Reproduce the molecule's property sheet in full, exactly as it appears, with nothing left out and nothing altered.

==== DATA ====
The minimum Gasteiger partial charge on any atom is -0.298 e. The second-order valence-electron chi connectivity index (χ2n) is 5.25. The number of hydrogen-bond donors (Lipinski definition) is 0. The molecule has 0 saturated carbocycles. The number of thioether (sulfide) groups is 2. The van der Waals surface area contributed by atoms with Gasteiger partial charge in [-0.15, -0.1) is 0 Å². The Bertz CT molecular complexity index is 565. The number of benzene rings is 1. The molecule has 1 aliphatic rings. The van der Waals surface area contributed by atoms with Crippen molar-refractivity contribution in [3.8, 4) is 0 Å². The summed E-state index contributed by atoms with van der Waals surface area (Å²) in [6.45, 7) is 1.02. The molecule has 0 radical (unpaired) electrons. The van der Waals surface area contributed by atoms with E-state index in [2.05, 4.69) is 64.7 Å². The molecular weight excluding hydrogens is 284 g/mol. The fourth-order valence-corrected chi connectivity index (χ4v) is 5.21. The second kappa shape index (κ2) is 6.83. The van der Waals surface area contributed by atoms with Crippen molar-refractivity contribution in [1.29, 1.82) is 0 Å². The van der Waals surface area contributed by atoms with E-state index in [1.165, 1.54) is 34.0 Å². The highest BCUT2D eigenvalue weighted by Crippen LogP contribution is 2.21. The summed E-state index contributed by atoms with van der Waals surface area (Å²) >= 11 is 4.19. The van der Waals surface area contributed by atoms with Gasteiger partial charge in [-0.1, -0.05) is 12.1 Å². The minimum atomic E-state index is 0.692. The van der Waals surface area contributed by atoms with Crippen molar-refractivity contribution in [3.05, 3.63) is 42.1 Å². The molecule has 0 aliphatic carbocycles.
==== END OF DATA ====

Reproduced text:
The minimum Gasteiger partial charge on any atom is -0.298 e. The second-order valence-electron chi connectivity index (χ2n) is 5.25. The number of hydrogen-bond donors (Lipinski definition) is 0. The molecule has 0 saturated carbocycles. The number of thioether (sulfide) groups is 2. The van der Waals surface area contributed by atoms with Gasteiger partial charge in [-0.15, -0.1) is 0 Å². The Bertz CT molecular complexity index is 565. The number of benzene rings is 1. The molecule has 1 aliphatic rings. The van der Waals surface area contributed by atoms with Crippen molar-refractivity contribution in [3.8, 4) is 0 Å². The summed E-state index contributed by atoms with van der Waals surface area (Å²) in [6.45, 7) is 1.02. The molecule has 0 radical (unpaired) electrons. The van der Waals surface area contributed by atoms with E-state index in [2.05, 4.69) is 64.7 Å². The molecular weight excluding hydrogens is 284 g/mol. The fourth-order valence-corrected chi connectivity index (χ4v) is 5.21. The second kappa shape index (κ2) is 6.83. The van der Waals surface area contributed by atoms with Crippen molar-refractivity contribution in [1.29, 1.82) is 0 Å². The van der Waals surface area contributed by atoms with E-state index in [1.165, 1.54) is 34.0 Å². The highest BCUT2D eigenvalue weighted by Crippen LogP contribution is 2.21. The summed E-state index contributed by atoms with van der Waals surface area (Å²) >= 11 is 4.19. The van der Waals surface area contributed by atoms with Gasteiger partial charge in [-0.1, -0.05) is 12.1 Å². The minimum atomic E-state index is 0.692. The van der Waals surface area contributed by atoms with Crippen molar-refractivity contribution in [3.05, 3.63) is 42.1 Å². The molecule has 0 aliphatic carbocycles.